Do you want more sex?
Do you want better sex?
A lot of people are in relationships that they like, with partners they are attracted to, who want sex, and enjoy intimacy.
If this is your story, and you want more or better sex, these seven tips might help you change that today!
Tip #1 - Put the phone down.
Better yet, don’t bring it into the bedroom at all. Just having it beside the bed can be a temptation – don’t scroll or swipe with your partner lying next to you. While our phones and other devices can make us feel more connected to our friends and family, using electronics in bed will decrease the likelihood that you will increase intimacy or connection with your partner.
Tip #2 - Reach out physically to your partner more often throughout the day.
Let them know you’re thinking of them. A casual (or not-so-casual) touch can often break up the monotony of routine life and keep you more physically connected. Touching can help increase the potential for sex later in the day. It’s hard to go from 0 to 60 with no buildup.
Tip #3 - Talk to your partner about how much sex you’d like to be having.
Tell them what kind of sex and specifically what kind of touch you’d like during sex. None of us are mind readers. And even if you’ve been together a long time and think you know what turns the other person on, try asking them if anything has changed, or if they’d like to switch things up a bit.
Tip #4 - Get enough sleep. Eat well. Drink enough. Deal with your stress.
When you’ve taken care of all of these self-care items, you’ll be more likely to be in the mood or more willing to get there.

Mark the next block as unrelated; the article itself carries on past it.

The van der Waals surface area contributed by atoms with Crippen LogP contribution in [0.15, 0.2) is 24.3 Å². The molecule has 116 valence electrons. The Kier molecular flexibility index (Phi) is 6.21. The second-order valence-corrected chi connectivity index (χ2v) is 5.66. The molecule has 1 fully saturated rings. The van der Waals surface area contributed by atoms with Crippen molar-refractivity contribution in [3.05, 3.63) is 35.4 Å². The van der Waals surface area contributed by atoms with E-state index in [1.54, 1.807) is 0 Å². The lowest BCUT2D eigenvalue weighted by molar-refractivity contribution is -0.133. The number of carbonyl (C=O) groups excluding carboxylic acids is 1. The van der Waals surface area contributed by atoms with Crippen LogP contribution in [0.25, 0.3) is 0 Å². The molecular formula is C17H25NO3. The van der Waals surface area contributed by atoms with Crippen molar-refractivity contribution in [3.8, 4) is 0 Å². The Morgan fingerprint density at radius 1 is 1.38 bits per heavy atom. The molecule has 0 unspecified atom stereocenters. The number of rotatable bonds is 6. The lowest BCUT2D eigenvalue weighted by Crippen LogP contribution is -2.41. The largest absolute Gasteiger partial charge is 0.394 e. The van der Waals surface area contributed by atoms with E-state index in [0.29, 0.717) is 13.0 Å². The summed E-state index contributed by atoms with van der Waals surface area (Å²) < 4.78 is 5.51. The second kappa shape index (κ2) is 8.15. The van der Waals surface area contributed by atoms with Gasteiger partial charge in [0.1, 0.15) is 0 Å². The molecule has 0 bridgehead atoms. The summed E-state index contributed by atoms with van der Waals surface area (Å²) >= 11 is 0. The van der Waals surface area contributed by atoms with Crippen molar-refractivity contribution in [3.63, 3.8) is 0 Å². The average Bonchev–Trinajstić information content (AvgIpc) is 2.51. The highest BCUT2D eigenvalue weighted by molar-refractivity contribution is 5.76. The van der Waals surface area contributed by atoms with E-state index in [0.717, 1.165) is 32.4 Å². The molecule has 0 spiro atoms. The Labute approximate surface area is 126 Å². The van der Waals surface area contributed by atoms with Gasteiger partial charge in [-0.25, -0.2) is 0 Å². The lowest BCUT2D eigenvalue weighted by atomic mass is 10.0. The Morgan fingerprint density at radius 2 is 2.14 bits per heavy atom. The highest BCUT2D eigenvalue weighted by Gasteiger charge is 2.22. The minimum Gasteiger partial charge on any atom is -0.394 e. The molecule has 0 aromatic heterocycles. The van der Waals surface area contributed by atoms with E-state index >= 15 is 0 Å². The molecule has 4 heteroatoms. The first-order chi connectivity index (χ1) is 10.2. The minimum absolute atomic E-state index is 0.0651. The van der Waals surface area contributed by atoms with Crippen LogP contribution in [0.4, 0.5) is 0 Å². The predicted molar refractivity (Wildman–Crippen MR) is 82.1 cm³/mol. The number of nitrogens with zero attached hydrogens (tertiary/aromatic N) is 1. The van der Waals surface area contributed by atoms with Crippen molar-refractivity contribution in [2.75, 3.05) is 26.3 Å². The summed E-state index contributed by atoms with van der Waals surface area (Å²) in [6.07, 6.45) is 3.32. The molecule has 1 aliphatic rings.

Tip #5 - Help your partner reduce their stress level.
Is there something you can take off your partner’s plate to help reduce their stress or workload? Some women find the sight of their partner doing the dishes incredibly sexy…
Tip #6 - Deal with your issues.
Learn how to resolve arguments and how to soothe yourself during times of conflict. Resentments can get in the way of feeling loving or sexy toward your partner. Learn to take deep breaths and even a time out if you need it.
You might also be interested in the book Getting the Sex You Want. It teaches you how to build sexual communication skills quickly and connect with your partner in a new way. You’ll learn exercises that enable you to communicate your sexual needs and desires, get past old issues, and revive the passion in your relationship.
Tip #7 - Reach out for help.
If you’ve tried everything, and you are still not getting the sex you want, get help from a therapist. Counseling can help you discover where the problem originates and give you the tools you and your partner will need to overcome the obstacles between you and help you create a satisfying sex life.
This blog post was written by Dr. Tammy Nelson, PHD, CST, CSCT, LPC, LADC .
Tammy is a sex and relationship expert, an international speaker, an author and a licensed psychotherapist with almost thirty years of experience working with individuals and couples. In private practice she focuses on helping people of all ages, orientations and genders find love, healing and passion.
Tammy is a Board Certified Sexologist, an AASECT Certified Sex Therapist, a Licensed Professional Counselor, a Certified Imago Relationship therapist, and a Licensed Alcohol and Drug Abuse Counselor. She is the author of When You’re The One Who Cheats, Ten Things You Need to Know, The New Monogamy; Redefining Your Relationship After Infidelity and Getting the Sex You Want; Shed Your Inhibitions and Reach New Heights of Passion Together as well as What’s Eating You: A Workbook for Teens with Anorexia, Bulimia, and other Eating Disorders.
She has many other eBooks including Six Weeks to Erotic Recovery, as well as chapters and articles on topics ranging from sexuality, desire, affair recovery, monogamy issues, open marriage, online infidelity, intentional divorce, passionate relationships and everything related to couples.
She has been a featured expert in NY Times, Wall Street Journal, Washington Post, Glamour Magazine, Cosmopolitan, RedBook, MSNBC, Men’s Health, Woman’s Day, and has been a source for Time Magazine. She writes for the Psychotherapy Networker, is a blogger for Huffington Post and YourTango, and can be followed on Facebook, Twitter and her blog.